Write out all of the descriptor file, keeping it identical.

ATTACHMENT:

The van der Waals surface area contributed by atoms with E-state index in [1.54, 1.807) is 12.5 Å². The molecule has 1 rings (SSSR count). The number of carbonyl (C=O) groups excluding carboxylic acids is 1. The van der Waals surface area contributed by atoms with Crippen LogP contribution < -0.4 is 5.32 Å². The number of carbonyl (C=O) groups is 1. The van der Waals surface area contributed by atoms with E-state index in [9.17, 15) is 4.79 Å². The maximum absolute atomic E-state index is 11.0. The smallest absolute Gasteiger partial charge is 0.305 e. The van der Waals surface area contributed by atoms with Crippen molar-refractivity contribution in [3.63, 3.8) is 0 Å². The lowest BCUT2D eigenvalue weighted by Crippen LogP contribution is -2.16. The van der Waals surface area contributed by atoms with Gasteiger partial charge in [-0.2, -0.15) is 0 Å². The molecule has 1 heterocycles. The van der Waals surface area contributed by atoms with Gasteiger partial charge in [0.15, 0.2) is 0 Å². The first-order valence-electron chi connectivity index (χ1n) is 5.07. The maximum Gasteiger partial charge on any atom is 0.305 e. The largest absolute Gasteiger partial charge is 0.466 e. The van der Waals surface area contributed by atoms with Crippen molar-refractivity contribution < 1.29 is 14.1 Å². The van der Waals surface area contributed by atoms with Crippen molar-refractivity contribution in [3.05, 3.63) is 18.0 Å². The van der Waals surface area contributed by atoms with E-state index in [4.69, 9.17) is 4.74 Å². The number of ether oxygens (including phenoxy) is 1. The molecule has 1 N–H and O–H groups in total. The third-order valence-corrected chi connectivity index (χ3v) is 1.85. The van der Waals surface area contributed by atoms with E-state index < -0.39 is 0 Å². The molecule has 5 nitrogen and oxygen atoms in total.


The van der Waals surface area contributed by atoms with E-state index in [1.54, 1.807) is 12.5 Å². The molecule has 1 rings (SSSR count). The number of carbonyl (C=O) groups excluding carboxylic acids is 1. The van der Waals surface area contributed by atoms with Crippen LogP contribution < -0.4 is 5.32 Å². The number of carbonyl (C=O) groups is 1. The van der Waals surface area contributed by atoms with E-state index in [9.17, 15) is 4.79 Å². The maximum absolute atomic E-state index is 11.0. The smallest absolute Gasteiger partial charge is 0.305 e. The van der Waals surface area contributed by atoms with Crippen molar-refractivity contribution in [3.63, 3.8) is 0 Å². The lowest BCUT2D eigenvalue weighted by Crippen LogP contribution is -2.16. The van der Waals surface area contributed by atoms with Gasteiger partial charge in [-0.2, -0.15) is 0 Å². The molecule has 1 heterocycles. The van der Waals surface area contributed by atoms with Gasteiger partial charge in [0.15, 0.2) is 0 Å². The first-order valence-electron chi connectivity index (χ1n) is 5.07. The maximum Gasteiger partial charge on any atom is 0.305 e. The largest absolute Gasteiger partial charge is 0.466 e. The van der Waals surface area contributed by atoms with Crippen molar-refractivity contribution < 1.29 is 14.1 Å². The van der Waals surface area contributed by atoms with Crippen molar-refractivity contribution in [3.05, 3.63) is 18.0 Å². The van der Waals surface area contributed by atoms with E-state index in [4.69, 9.17) is 4.74 Å². The number of ether oxygens (including phenoxy) is 1. The molecule has 1 N–H and O–H groups in total. The third-order valence-corrected chi connectivity index (χ3v) is 1.85. The van der Waals surface area contributed by atoms with E-state index < -0.39 is 0 Å². The molecule has 5 nitrogen and oxygen atoms in total.